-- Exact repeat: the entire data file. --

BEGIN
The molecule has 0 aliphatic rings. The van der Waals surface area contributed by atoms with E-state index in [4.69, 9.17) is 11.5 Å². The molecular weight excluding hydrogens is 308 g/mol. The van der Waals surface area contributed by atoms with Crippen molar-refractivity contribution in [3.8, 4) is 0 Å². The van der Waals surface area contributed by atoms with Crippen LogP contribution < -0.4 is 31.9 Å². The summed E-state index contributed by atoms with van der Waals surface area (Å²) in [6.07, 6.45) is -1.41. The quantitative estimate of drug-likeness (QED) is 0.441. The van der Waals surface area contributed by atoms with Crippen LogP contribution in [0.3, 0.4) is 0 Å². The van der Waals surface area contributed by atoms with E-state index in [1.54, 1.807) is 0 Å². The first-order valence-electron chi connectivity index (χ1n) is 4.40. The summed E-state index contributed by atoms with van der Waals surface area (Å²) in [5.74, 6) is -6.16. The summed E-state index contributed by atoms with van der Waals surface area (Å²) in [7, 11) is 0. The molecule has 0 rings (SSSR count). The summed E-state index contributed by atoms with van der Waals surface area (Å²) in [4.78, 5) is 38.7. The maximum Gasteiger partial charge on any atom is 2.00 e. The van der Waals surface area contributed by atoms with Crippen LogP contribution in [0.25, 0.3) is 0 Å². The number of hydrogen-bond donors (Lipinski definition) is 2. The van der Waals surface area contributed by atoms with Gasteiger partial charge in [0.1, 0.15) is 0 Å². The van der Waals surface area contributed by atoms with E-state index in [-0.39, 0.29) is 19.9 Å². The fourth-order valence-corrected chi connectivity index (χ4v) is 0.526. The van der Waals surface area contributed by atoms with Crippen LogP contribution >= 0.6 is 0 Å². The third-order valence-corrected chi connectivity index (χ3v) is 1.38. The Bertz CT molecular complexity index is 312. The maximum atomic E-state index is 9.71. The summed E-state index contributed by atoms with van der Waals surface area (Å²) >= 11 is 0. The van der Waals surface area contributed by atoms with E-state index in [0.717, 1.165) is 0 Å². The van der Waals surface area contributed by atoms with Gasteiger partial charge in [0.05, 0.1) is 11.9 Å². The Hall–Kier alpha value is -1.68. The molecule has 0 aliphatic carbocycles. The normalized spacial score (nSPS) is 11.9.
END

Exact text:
The molecule has 0 aliphatic rings. The van der Waals surface area contributed by atoms with E-state index in [4.69, 9.17) is 11.5 Å². The molecular weight excluding hydrogens is 308 g/mol. The van der Waals surface area contributed by atoms with Crippen molar-refractivity contribution in [3.8, 4) is 0 Å². The van der Waals surface area contributed by atoms with Crippen LogP contribution < -0.4 is 31.9 Å². The summed E-state index contributed by atoms with van der Waals surface area (Å²) in [6.07, 6.45) is -1.41. The quantitative estimate of drug-likeness (QED) is 0.441. The van der Waals surface area contributed by atoms with Crippen LogP contribution in [0.3, 0.4) is 0 Å². The van der Waals surface area contributed by atoms with E-state index in [1.54, 1.807) is 0 Å². The first-order valence-electron chi connectivity index (χ1n) is 4.40. The summed E-state index contributed by atoms with van der Waals surface area (Å²) in [5.74, 6) is -6.16. The summed E-state index contributed by atoms with van der Waals surface area (Å²) in [7, 11) is 0. The molecule has 0 rings (SSSR count). The summed E-state index contributed by atoms with van der Waals surface area (Å²) in [4.78, 5) is 38.7. The maximum Gasteiger partial charge on any atom is 2.00 e. The van der Waals surface area contributed by atoms with Crippen LogP contribution in [0.25, 0.3) is 0 Å². The number of hydrogen-bond donors (Lipinski definition) is 2. The van der Waals surface area contributed by atoms with Gasteiger partial charge in [0.1, 0.15) is 0 Å². The van der Waals surface area contributed by atoms with E-state index in [-0.39, 0.29) is 19.9 Å². The fourth-order valence-corrected chi connectivity index (χ4v) is 0.526. The van der Waals surface area contributed by atoms with Crippen LogP contribution >= 0.6 is 0 Å². The third-order valence-corrected chi connectivity index (χ3v) is 1.38. The Bertz CT molecular complexity index is 312. The maximum atomic E-state index is 9.71. The summed E-state index contributed by atoms with van der Waals surface area (Å²) >= 11 is 0. The van der Waals surface area contributed by atoms with E-state index in [0.717, 1.165) is 0 Å². The van der Waals surface area contributed by atoms with Gasteiger partial charge in [0.05, 0.1) is 11.9 Å². The Hall–Kier alpha value is -1.68. The molecule has 0 aliphatic carbocycles. The normalized spacial score (nSPS) is 11.9.